Oliver Machine Co. history
Oliver lathes were made in Grand Rapids, Michigan, USA by the Oliver Machinery Company and, with sales offices in New York, St.Louis, Minneapolis, Los Angeles, San Francisco, Chicago, Denver, Slat lake City, Seattle and Manchester, England, very widely distributed.
The Oliver Machinery Co. was founded in 1890. I’m not totally convinced. If it was started in 1890, it was certainly quite late in that year. Most Oliver buffs know that Joseph Oliver started the company, originally known as the American Machinery Co., to sell Universal Trimmers.
Much more about this company is available on WIKI:
Some interesting bit about the company,
Oliver Machinery's introduction of round cutterheads to the U.S. market. The head was first developed in England and later in Germany, where it was patented in 1908. Oliver purchased the German patent the same year.
The May 1910 issue of "The Grand Rapids Furniture Record" states: "The Oliver Machinery Company were the first American makers of machinery to market a cutting cylinder for use in a hand planer (jointer) that would save the operator's fingers and hands from serious mutilation."
Originally, cutterheads were square in cross-section and left large intermittent gaps between the jointer tables while in operation that could catch an unwary user's fingers.
Though the round cutterhead was originally invented to prevent serious accidents, its side benefits were less noise, less vibration, efficient use of power and smoother surfacing.
Grand Rapids is a major centre for the manufacture of wooden furniture and Oliver, who have been in business for many years, are famous for a product line which has spanned everything from electric glue pots to the very highest quality, heavy-duty wood-lathes and many other types of wood-working machines - their massive wood-turning lathes being especially well known.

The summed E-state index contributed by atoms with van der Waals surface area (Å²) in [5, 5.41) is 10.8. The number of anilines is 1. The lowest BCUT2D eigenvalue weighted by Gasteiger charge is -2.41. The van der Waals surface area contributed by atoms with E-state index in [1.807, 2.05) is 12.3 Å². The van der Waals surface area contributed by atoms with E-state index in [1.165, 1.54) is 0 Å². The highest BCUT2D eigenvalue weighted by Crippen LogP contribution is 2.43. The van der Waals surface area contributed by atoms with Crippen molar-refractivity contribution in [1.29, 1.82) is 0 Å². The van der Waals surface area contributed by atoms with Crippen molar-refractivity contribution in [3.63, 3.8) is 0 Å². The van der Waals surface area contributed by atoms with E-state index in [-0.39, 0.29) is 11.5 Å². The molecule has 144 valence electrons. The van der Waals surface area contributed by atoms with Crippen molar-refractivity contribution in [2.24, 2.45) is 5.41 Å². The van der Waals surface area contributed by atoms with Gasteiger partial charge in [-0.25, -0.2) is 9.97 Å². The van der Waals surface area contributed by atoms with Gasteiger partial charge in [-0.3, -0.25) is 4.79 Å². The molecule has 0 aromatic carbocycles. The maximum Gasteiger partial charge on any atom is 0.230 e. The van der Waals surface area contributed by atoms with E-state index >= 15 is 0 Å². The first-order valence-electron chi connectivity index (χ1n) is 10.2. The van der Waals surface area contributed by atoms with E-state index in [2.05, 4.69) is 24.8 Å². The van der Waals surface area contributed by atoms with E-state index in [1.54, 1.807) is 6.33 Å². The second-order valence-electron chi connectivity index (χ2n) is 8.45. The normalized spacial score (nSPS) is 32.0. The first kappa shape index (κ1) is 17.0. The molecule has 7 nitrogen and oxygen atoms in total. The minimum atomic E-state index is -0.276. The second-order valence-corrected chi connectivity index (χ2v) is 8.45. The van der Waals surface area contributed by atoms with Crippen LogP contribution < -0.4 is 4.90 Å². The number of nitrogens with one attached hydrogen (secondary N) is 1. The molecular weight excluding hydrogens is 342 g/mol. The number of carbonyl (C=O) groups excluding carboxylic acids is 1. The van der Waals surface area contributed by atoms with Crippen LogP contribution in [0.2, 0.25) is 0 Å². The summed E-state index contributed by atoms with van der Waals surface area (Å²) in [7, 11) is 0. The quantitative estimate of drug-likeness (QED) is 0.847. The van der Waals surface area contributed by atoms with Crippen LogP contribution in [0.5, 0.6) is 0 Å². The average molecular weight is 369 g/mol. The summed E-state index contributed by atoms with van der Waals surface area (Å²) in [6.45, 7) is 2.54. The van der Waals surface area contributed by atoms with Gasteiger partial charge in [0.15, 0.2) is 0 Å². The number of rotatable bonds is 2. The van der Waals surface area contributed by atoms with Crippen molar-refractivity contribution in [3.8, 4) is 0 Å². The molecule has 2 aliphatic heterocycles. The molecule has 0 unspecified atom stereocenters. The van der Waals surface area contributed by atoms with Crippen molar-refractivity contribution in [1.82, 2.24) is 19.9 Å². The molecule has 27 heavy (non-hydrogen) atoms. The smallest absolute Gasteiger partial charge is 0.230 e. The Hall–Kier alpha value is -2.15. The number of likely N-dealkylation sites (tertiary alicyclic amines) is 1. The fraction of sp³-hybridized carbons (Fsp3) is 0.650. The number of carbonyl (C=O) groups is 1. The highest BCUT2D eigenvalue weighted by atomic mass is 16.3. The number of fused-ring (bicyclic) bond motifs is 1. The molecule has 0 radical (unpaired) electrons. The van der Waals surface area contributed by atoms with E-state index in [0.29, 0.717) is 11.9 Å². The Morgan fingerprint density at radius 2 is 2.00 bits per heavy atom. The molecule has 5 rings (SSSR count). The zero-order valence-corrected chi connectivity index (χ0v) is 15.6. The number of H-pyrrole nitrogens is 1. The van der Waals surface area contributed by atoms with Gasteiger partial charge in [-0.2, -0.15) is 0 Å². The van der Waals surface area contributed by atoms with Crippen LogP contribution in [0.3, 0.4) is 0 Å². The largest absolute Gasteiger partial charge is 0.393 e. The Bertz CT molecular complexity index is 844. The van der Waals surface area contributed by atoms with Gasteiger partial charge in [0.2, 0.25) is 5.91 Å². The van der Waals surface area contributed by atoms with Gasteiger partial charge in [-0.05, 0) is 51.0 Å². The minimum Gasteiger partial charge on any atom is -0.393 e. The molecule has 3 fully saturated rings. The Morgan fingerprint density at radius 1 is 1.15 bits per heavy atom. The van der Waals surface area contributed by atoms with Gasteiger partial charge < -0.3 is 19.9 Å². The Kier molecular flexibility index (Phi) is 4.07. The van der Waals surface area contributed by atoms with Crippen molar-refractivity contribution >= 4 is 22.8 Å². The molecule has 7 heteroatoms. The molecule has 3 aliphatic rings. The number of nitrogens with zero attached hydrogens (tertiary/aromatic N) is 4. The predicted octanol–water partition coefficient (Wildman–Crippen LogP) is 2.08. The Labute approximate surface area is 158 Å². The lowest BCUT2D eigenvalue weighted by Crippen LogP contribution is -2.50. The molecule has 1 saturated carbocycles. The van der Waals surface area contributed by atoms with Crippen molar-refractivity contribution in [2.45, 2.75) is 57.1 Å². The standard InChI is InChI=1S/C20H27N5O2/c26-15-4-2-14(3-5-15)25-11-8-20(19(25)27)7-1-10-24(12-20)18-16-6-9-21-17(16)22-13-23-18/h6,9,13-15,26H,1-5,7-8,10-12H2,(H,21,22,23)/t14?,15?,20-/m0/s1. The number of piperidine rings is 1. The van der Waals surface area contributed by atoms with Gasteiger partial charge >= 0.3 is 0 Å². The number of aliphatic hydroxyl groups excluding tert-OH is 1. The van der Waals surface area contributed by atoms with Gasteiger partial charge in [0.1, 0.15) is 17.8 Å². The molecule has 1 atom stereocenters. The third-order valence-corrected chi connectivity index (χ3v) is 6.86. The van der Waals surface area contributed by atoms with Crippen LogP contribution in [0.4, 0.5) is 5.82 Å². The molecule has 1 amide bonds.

About Oliver Machinery.
A tradition of excellence
Oliver Machinery can trace its roots all the way back to 1890 in Grand Rapids, Michigan. The company, founded by Joseph W. Oliver, originally designed and manufactured wood trimmers that reduced labor time from 15 minutes to only a few seconds, winning Oliver a gold medal for merit at the 1900 World’s Fair in Paris.
In 1908 Oliver introduced the round cutterhead, a much safer alternative to the standard square cutterhead. The new safety feature was so apparent that many states soon began requiring their installation.
In 1923 Oliver introduced the Straitoplane, a combination planer and jointer that could plane a warped board perfectly flat and straight on both surfaces in one pass. In 1929 Oliver sold over 9000 of these machines. Other woodworking machine companies have since copied the design, testifying to its quality and distinctiveness.
Over the span of the twentieth century, Oliver adapted to the ever-changing American economy, manufacturing bread-slicers during the Depression, saws for cutting aluminum, brass, copper, steel and titanium during World War II, and packaging and printing machinery during the 1950’s and 60’s.
By 1994, Oliver had produced over 150,000 machines, 75,000 of which were still in operation on a daily basis worldwide. And even though the company was over 100 years old, Oliver was still modern enough to proudly supply the saw used to cut the ceramic tiles used on the space shuttle.
Oliver Machinery has a long tradition of innovation. Ever since the turn of the century when Oliver introduced the round cutterhead, they have been consistently improving and modernizing their machines to give the user the best product.
In the spirit of American ingenuity, Oliver machines improve on existing technology by utilizing features such as carbide helical cutterheads, spiral cutterheads, computerized controls and sensors, segmented infeed rollers, and advanced safety features.
One of the newest Olivers, the 5525 Dual Oscillating Drum Sander, is the only oscillating drum sander on the US market today. Its side-to-side action prolongs sandpaper life and reduces streaking and burning associated with most drum sanders.
In addition to their technological determination, Oliver remains true to the traditions of woodworking machinery. This means their machines are consistently more rugged, heavier-duty, and better designed than the competition, which means that your wood comes out straighter, more precise, and better crafted than with any other machine.
Oliver’s machines consistently utilize cutting-edge materials, precision engineering, and innovative features to put them above and beyond the competition. Browse our machines to see what we mean...